TIP OF THE DAY: Make Syllabub For Dessert | The Nibble Webzine Of Food Adventures - The Nibble Webzine Of Food Adventures TIP OF THE DAY: Make Syllabub For Dessert | The Nibble Webzine Of Food Adventures
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TIP OF THE DAY: Make Syllabub For Dessert

Syllabub sounds like the sister of Beelzebub. But the words are totally unrelated.* Beelzebub is Satan, syllabub is a rather angelic Old English dessert. Cranachan is the Scottish name for a similar dessert.

Originally made with milk or cream that was sweetened with sugar, then lightly curdled with wine, the roots of today’s syllabub date back to the Tudor Dynasty, which ruled England from 1485 until 1603. It was popular through the 19th century. Before it became a dessert, syllabub was a refreshing drink made of milk and cider. In fact, according to Wikipedia, the cows were milked directly into an ale pot, which created a frothy foam.

Modern British recipes make syllabub with whipped cream, sweetened with sherry or white wine and sugar. Lemon, orange and raspberry are popular syllabub flavors.

You can make a healthier version with fat-free Greek yogurt, which is closer than whipped cream to the original dessert’s curdled milk.

An apple syllabub made with yogurt instead of whipped cream. Photo and recipe courtesy FAGE Yogurt.

*The Greek word beelzeboub was derived from the original Hebrew, ba’al-z’bub, “lord of the flies.” The term syllabub is first found in print around 1530–1540, derived from the earlier words, sollybubbe and sillabub. Alas, the origin of these words is not known.

FAGE Total Greek yogurt retained chef Rocco Dispirito to create FAGE A Day for May: culinary inspiration that replaces cream with better-for-you yogurt. You can see the entire month of recipes here.

Start with this syllabub recipe. You can Syllabub should be served well chilled and can be decorated with finely chopped nuts and served with small, crisp tuille biscuits.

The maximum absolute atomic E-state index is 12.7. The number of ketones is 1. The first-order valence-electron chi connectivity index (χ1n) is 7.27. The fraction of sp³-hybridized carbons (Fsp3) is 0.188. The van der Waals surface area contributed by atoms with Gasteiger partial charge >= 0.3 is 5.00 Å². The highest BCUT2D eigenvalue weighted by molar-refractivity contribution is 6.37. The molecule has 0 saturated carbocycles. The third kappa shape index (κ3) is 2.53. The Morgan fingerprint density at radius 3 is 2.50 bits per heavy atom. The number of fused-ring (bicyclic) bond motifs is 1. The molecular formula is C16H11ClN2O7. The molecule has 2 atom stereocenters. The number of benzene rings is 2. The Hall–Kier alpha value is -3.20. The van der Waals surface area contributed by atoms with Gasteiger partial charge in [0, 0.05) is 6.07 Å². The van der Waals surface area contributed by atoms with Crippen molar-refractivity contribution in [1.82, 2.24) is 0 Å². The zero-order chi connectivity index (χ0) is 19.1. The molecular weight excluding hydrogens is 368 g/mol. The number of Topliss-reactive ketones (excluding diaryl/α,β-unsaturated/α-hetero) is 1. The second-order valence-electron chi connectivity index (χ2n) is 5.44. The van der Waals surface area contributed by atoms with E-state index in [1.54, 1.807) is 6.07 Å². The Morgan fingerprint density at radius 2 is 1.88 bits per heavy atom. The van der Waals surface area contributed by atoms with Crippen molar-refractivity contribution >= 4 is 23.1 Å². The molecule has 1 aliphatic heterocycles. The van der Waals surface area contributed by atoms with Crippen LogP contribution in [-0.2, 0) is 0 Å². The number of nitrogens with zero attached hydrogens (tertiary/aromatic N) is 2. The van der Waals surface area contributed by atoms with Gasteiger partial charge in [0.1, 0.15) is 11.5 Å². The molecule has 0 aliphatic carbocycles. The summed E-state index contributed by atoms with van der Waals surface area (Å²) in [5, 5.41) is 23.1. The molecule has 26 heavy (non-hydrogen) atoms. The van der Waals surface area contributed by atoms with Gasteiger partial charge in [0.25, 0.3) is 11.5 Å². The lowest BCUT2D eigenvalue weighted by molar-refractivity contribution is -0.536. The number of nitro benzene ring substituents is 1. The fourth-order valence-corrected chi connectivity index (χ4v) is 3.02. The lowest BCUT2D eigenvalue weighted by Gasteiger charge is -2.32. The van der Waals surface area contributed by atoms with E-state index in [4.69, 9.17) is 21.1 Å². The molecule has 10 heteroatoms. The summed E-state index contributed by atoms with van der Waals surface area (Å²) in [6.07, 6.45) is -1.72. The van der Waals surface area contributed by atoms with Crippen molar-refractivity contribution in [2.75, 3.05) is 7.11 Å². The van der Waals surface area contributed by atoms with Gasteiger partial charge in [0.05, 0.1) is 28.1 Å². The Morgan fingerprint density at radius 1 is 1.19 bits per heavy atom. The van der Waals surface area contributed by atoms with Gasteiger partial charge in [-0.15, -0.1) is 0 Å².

Makes 4 servings. Prep time 5 minutes; cook time 15 minutes.


  • 2-1/4 cups FAGE Total 0% Greek Yogurt
  • 2-1/4 cups Granny Smith apples, peeled, cored and diced
  • 1/3 cup fine granulated sugar
  • 1/4 cup honey
  • 1/4 cup cider
  • 8 graham crackers
  • Optional garnish: berry or mint sprig
  • Optional liquor addition: 4 tablespoons liqueur, marsala, sherry, sweet dessert wine or sweet vermouth

  • Replace the apples with pears or stone fruits (apricots, nectarines, plums).
  • Replace the fruit with fruit curd: lemon curd or any flavor is delicious.
  • Replace the graham crackers with other cookies, such as ginger snaps or shortbread.
  • Replace the cookie crumbs with chopped, toasted almonds (and consider amaretto liqueur) or other nuts.

    1. In a medium-sized pan, cook the apples, sugar, honey and cider until it resembles applesauce (a thick purée). Allow to cool.

    2. Crush or blend the biscuits until they look like bread crumbs.

    3. In a large bowl, mix together the yogurt and half the cold apples.

    4a. If using alcohol, first divide the cookie crumbs into the bottoms of each of four small wine glasses. Drizzle one tablespoon of sherry or other alcohol over the crumbs. Then proceed to 4b.

    4b. Whether or not you started with the cookie crumbs and sherry, spoon half the remaining apples into the glasses. Fill half-full with the yogurt mix; add another layer of apples, followed by the remaining yogurt.

    5. Chill for 1 hour or longer. Top the glasses of with the cookie crumbs prior to serving. If you used cookie crumbs for the bottom layer and don’t want to add more, you can garnish with a berry or mint sprig.


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